Nazi Goals – The Hatred Of A Tyrant
Say the word Nazi and you'll immediately elicit a strong response from anyone. The Nazi party had multiple goals, and taking a closer look at them is important for making sure that a group like them never rises to power again.
At its non-racial, original point of formation, the party was created to draw the working class into nationalism and away from communism. It's often been compared to extreme-right policies, and has a very strong tie with racial superiority, which forms the basis of its more terrifying beliefs.
Essentially, when one discusses the overall Nazi goals, they're mainly referring to the racially motivated goals behind their actions. In essence, they believed that the Aryan race was the only pure, tolerable race in the world. They also blamed the Jewish race for all of the problems facing Germany and the world in generally. Due to the strife that Germany had been in following WWI, it was easy to introduce a scapegoat and begin developing their plans for dealing with what they referred to as the "Jew Problem".
The Nazi's ultimate goals were the complete and total eradication of the Jewish population along with the elimination of other undesirables including blacks, gays, Romani gypsies, and more. By eliminating these 'undesirables', the party believed that they could allow their pure Aryan bloodline to spread and lead the nation to glory.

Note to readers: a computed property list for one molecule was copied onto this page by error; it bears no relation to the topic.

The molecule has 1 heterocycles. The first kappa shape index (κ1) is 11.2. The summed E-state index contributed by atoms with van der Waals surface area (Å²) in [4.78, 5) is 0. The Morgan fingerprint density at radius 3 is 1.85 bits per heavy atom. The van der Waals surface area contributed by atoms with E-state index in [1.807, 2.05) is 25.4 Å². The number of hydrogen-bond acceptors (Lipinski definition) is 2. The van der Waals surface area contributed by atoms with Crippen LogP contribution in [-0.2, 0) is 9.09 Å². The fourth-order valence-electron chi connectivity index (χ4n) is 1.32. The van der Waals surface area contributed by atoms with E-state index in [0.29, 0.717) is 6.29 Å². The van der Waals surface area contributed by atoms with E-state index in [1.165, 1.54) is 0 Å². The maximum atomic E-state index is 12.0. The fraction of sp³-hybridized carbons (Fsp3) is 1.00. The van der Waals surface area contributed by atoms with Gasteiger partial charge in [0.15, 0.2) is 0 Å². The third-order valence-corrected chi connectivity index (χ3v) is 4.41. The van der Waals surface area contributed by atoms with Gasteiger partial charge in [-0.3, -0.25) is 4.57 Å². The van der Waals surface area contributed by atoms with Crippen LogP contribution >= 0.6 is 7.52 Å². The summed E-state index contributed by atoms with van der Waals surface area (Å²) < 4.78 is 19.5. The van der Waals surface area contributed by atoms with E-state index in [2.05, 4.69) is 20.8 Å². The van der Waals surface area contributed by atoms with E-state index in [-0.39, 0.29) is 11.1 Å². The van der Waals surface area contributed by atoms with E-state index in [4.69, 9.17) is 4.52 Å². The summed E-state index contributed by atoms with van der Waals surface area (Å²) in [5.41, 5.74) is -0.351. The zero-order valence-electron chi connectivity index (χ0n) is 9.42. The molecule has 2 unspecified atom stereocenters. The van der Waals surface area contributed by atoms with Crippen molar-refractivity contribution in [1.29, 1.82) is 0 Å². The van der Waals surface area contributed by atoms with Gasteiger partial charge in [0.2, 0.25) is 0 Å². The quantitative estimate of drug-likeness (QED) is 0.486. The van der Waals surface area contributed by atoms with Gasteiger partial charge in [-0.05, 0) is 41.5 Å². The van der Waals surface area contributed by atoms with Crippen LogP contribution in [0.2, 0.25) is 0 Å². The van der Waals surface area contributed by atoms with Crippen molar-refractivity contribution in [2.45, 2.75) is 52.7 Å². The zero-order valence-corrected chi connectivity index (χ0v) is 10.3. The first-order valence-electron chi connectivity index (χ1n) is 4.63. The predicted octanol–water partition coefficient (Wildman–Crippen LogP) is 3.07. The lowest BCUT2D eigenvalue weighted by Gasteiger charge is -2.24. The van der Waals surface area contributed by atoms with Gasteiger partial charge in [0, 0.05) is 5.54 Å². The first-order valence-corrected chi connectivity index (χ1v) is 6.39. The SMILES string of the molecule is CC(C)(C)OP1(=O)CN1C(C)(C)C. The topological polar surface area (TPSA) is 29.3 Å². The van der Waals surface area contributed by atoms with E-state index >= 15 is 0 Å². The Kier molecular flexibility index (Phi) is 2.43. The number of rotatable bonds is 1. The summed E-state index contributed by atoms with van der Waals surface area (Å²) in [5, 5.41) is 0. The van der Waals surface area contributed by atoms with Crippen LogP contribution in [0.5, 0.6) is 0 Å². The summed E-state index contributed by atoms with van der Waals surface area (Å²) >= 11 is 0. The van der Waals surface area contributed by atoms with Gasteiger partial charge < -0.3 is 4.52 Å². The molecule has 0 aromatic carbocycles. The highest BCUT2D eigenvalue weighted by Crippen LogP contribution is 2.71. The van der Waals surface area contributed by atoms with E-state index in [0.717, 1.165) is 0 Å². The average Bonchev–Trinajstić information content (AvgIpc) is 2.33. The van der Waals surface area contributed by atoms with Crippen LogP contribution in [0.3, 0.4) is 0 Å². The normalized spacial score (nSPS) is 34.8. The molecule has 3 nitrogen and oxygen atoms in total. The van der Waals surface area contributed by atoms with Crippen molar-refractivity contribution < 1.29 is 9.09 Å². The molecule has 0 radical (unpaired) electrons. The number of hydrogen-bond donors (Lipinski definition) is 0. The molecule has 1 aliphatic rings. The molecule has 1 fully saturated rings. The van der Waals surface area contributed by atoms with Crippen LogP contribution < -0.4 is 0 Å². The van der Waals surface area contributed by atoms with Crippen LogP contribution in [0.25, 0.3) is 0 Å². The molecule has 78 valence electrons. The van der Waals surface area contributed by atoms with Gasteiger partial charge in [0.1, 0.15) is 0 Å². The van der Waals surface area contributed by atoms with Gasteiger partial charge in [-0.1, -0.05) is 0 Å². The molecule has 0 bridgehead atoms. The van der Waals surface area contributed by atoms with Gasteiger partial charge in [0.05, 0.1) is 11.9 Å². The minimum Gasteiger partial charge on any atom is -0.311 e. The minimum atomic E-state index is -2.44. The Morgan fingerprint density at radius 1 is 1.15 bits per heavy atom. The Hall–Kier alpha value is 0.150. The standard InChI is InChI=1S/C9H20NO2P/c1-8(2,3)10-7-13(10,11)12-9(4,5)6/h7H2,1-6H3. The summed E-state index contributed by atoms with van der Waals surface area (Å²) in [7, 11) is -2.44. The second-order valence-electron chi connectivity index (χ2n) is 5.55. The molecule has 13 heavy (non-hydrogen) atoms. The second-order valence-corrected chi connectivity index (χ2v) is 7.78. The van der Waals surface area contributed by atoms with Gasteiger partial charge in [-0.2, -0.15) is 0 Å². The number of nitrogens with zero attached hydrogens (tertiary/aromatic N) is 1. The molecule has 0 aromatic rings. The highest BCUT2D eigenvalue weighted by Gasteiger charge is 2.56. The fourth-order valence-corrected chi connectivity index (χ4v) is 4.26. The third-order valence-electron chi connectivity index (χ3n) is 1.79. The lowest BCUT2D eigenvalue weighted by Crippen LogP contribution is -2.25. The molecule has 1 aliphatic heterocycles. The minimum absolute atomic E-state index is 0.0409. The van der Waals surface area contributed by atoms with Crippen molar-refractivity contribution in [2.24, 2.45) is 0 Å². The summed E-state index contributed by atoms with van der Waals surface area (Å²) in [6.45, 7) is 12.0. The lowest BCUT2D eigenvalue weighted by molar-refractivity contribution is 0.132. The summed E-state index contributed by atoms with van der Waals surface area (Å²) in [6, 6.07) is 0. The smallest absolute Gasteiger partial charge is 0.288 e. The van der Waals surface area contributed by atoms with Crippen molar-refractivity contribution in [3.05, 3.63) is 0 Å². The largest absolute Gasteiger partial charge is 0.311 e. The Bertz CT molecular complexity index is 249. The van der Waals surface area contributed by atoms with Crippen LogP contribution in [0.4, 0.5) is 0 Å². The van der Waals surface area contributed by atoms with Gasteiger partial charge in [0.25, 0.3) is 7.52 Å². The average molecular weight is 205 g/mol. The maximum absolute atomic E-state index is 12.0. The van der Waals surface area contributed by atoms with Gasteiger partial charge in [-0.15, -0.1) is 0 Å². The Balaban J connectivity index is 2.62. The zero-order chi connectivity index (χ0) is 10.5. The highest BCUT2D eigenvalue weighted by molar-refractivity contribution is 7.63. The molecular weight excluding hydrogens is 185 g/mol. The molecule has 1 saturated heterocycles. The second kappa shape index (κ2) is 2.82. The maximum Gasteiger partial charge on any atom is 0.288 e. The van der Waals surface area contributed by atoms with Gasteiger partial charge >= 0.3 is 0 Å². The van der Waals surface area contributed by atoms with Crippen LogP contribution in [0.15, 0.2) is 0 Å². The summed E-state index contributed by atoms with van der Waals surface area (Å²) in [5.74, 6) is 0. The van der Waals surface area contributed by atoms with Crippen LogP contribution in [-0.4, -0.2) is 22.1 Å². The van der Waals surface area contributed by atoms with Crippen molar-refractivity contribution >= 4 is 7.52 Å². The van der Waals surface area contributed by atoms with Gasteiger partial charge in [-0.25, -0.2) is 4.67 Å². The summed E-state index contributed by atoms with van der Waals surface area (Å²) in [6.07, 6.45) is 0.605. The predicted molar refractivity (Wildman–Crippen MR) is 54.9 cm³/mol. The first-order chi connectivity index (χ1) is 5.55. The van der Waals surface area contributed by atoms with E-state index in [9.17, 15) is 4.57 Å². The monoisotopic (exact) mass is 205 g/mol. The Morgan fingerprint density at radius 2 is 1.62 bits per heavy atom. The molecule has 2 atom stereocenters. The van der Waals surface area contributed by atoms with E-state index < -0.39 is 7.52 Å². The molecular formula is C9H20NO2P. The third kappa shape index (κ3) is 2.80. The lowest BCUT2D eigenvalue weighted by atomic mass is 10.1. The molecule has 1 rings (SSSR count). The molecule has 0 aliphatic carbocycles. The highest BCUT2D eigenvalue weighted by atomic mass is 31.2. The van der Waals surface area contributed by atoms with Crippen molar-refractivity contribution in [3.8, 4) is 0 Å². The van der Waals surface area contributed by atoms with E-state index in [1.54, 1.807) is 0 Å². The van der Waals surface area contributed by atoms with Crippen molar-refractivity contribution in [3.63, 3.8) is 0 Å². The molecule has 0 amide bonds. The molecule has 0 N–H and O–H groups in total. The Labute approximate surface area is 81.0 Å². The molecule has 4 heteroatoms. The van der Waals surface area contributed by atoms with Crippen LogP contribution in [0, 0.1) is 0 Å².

To accomplish these goals, the Nazis began to implement their 'Final Solution'. Through death camps and other means, the Nazis began to conduct genocide on an unparalleled scale. More than six million people died at the hands of Hitler and his party, many of them in gas chambers. Others were hung, shot in firing squads, starved to death, worked to death in concentration camps, or killed through various medical experiments that were as terrifying as anything in a horror movie today.
Thanks to the combined effort of the Allied forces during the war, Hitler's army was defeated, the Fuhrer killed himself while hiding underneath Berlin, and his evil was stopped. The Nazis eventually failed to reach their goal of total racial superiority, but not before murdering millions of men, women, and children based on misguided beliefs, unbridled hatred, and pure evil. Frighteningly, today there are many who insist that the Holocaust never occurred. These Holocaust deniers are causing the rise of neo-Nazism and cultivating a new breed of monsters which many groups are trying to prevent.